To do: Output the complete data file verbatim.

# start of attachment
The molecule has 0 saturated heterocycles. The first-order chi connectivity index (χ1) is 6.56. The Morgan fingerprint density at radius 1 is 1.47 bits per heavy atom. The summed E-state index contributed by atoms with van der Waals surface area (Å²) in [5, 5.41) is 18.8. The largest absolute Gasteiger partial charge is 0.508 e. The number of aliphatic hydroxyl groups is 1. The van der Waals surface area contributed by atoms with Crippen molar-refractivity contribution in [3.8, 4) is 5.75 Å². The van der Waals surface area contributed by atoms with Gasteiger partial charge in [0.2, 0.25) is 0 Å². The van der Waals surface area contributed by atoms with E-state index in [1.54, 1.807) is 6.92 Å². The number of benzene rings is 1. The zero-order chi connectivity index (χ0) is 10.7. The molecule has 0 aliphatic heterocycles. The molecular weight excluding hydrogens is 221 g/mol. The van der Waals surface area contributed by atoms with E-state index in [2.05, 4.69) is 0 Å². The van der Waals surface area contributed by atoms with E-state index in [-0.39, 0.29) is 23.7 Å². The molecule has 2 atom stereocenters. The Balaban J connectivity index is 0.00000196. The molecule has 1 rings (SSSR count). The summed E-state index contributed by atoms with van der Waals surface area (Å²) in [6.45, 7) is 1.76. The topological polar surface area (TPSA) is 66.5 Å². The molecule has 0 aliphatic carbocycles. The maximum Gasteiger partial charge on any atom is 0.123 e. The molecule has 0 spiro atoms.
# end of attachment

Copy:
The molecule has 0 saturated heterocycles. The first-order chi connectivity index (χ1) is 6.56. The Morgan fingerprint density at radius 1 is 1.47 bits per heavy atom. The summed E-state index contributed by atoms with van der Waals surface area (Å²) in [5, 5.41) is 18.8. The largest absolute Gasteiger partial charge is 0.508 e. The number of aliphatic hydroxyl groups is 1. The van der Waals surface area contributed by atoms with Crippen molar-refractivity contribution in [3.8, 4) is 5.75 Å². The van der Waals surface area contributed by atoms with Gasteiger partial charge in [0.2, 0.25) is 0 Å². The van der Waals surface area contributed by atoms with E-state index in [1.54, 1.807) is 6.92 Å². The number of benzene rings is 1. The zero-order chi connectivity index (χ0) is 10.7. The molecule has 0 aliphatic heterocycles. The molecular weight excluding hydrogens is 221 g/mol. The van der Waals surface area contributed by atoms with E-state index in [2.05, 4.69) is 0 Å². The van der Waals surface area contributed by atoms with E-state index in [-0.39, 0.29) is 23.7 Å². The molecule has 2 atom stereocenters. The Balaban J connectivity index is 0.00000196. The molecule has 1 rings (SSSR count). The summed E-state index contributed by atoms with van der Waals surface area (Å²) in [6.45, 7) is 1.76. The topological polar surface area (TPSA) is 66.5 Å². The molecule has 0 aliphatic carbocycles. The maximum Gasteiger partial charge on any atom is 0.123 e. The molecule has 0 spiro atoms.